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Rap mogul Jay-Z’s Roc Nation has welcomed a new addition to the entertainment company’s roster by inking producer Jahlil Beats to the continuously growing business.

Jahlil took to his Twitter page to informally break the news.

“I just want my followers and supporters to know that i love y’all and i appreciate all the love you show me everyday,” he tweeted late Sunday (October 16).

“I feel like i just did the impossible today”

“I signed with Jay-Z and ROCNATION” (Jahlil Beats’ Twitter)

Beats has reportedly worked with a few Philadelphia hip-hop artists, like Meek Mill and Freeway.

Jay-Z’s Roc Nation Management has added another producer to its ever-expanding roster. Philadelphia’s Jahlil Beats, who has produced for Meek Mill and Freeway, will join the likes of Wale, Santigold, No I.D., and others. As you might recall, Roc Nation serves as both a record label and a management company. (Prefix Mag)

Earlier this year, Jay signed UK-based rapper K. Koke to his label.

The deal is a joint venture contract between Koke’s Suspect Entertainment label and Roc Nation/RCA and should definitely put the London native in front of many new potential fans in the upcoming months. Koke is from Stonesbridge, London and formed his company, Suspect Entertainment, with a pair of CEOs–Squingy and Krish–in 2005. Other artists involved include Froggy, Lefty, Grams, R9, Skeng, Capo, Bug, Gyro, Leokins, Lil Shan and others with equally puzzling names. (The Boom Box)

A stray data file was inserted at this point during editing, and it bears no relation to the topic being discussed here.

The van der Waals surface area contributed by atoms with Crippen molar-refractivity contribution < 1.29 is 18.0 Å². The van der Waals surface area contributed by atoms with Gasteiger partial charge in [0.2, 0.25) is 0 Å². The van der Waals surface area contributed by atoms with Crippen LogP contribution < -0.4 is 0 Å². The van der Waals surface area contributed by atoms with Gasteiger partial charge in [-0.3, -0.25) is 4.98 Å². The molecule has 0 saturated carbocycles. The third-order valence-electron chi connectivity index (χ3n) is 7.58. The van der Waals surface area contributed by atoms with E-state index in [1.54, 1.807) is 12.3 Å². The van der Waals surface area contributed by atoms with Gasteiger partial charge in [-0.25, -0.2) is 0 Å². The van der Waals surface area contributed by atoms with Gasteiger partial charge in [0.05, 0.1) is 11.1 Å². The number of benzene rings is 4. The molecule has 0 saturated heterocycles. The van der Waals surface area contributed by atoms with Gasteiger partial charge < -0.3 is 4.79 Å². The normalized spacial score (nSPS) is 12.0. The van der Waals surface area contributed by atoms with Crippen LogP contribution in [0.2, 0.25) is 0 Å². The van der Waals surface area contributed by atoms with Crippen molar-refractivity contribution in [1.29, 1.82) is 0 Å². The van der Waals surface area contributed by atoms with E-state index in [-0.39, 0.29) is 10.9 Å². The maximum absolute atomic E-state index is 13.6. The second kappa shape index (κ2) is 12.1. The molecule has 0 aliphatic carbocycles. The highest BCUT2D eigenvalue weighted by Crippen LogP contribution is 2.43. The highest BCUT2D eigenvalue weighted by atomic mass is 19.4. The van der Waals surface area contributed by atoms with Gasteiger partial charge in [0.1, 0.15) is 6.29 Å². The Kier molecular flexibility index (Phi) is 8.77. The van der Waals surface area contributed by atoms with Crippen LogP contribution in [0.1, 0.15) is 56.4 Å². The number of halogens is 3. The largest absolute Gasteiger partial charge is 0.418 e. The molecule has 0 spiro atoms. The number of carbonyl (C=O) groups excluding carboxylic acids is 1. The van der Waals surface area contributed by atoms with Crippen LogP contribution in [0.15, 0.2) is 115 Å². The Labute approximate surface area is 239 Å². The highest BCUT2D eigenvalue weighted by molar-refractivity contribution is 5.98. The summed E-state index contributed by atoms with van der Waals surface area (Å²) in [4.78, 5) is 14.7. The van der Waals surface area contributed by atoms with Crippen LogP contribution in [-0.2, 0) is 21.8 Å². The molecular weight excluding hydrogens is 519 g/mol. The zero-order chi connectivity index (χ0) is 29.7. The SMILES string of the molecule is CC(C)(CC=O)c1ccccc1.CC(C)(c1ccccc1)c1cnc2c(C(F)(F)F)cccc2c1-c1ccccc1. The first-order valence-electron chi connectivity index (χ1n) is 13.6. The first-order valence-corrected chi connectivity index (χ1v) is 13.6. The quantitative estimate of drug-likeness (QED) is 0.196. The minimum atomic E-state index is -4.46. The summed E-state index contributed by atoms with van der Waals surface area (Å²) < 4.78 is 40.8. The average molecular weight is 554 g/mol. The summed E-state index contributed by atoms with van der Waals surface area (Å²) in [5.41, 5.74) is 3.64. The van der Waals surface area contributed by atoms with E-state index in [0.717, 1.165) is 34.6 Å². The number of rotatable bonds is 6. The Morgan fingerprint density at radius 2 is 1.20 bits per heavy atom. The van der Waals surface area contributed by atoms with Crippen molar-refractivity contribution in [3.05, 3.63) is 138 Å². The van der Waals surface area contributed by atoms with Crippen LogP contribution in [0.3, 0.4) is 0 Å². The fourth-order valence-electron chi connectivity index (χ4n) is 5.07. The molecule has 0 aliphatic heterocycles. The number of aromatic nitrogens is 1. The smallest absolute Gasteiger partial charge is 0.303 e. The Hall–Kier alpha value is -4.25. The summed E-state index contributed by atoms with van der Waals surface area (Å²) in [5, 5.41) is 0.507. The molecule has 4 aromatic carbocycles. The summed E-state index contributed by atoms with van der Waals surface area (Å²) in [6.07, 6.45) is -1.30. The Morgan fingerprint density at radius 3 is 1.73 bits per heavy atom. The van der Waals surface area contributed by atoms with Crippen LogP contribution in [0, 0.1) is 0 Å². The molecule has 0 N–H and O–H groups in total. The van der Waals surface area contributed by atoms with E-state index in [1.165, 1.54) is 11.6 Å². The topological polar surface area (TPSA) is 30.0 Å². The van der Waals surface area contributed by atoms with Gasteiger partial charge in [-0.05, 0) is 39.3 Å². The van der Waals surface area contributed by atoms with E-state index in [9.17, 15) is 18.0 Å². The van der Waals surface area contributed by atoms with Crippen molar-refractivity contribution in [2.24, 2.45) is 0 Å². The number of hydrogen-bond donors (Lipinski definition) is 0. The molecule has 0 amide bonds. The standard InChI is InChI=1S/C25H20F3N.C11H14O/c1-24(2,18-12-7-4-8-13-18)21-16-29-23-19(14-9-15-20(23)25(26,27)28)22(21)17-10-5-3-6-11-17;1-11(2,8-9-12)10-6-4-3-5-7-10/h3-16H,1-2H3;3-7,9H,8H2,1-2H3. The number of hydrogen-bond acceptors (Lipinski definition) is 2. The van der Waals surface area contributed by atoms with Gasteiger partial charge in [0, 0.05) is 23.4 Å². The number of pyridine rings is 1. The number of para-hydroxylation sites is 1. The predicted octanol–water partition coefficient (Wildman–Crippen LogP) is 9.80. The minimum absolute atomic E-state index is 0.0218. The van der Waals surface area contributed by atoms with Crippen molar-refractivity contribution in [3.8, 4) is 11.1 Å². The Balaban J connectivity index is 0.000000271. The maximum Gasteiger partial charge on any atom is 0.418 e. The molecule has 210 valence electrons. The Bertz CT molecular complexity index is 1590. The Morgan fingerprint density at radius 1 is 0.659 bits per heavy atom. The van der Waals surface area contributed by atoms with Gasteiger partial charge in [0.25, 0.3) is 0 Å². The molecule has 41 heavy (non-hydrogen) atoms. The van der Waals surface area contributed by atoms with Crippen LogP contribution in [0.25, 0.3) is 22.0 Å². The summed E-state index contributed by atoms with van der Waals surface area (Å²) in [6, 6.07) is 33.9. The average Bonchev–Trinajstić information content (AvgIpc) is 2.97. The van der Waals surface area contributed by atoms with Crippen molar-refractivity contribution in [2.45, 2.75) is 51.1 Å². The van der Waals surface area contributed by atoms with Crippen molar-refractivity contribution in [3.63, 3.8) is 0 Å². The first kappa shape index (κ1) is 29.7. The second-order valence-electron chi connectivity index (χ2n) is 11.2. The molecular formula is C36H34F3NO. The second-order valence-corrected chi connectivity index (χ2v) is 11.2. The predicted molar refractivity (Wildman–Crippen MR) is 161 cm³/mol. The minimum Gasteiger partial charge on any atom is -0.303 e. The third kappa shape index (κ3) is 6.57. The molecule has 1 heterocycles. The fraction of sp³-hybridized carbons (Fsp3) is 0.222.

With a growing Roc Nation roster, Jay recently opened up about his artists’ albums not getting rushed out.

“J. Cole is pretty close, he’s coming out in September,” Jay told Angie Martinez on August 1st. “He’s got a great album. Jay Electronica is working on a great album as well. He’s pretty close. Bridget Kelly just released — her debut song, ‘Thinking About Forever’ — For me, if you’re gonna come sign to Roc Nation, just realize it’s going to take a second. I’m into artists. I’m not really into putting a single out. It takes a minute to build artists. It’s just true. You can’t come off the street and make a classic. Rarely does that happen. Lauryn Hill was in the business for 700 years before she put out the Miseducation of Lauryn Hill. She had to go through some things. You have to go through some things.” (Hot 97)

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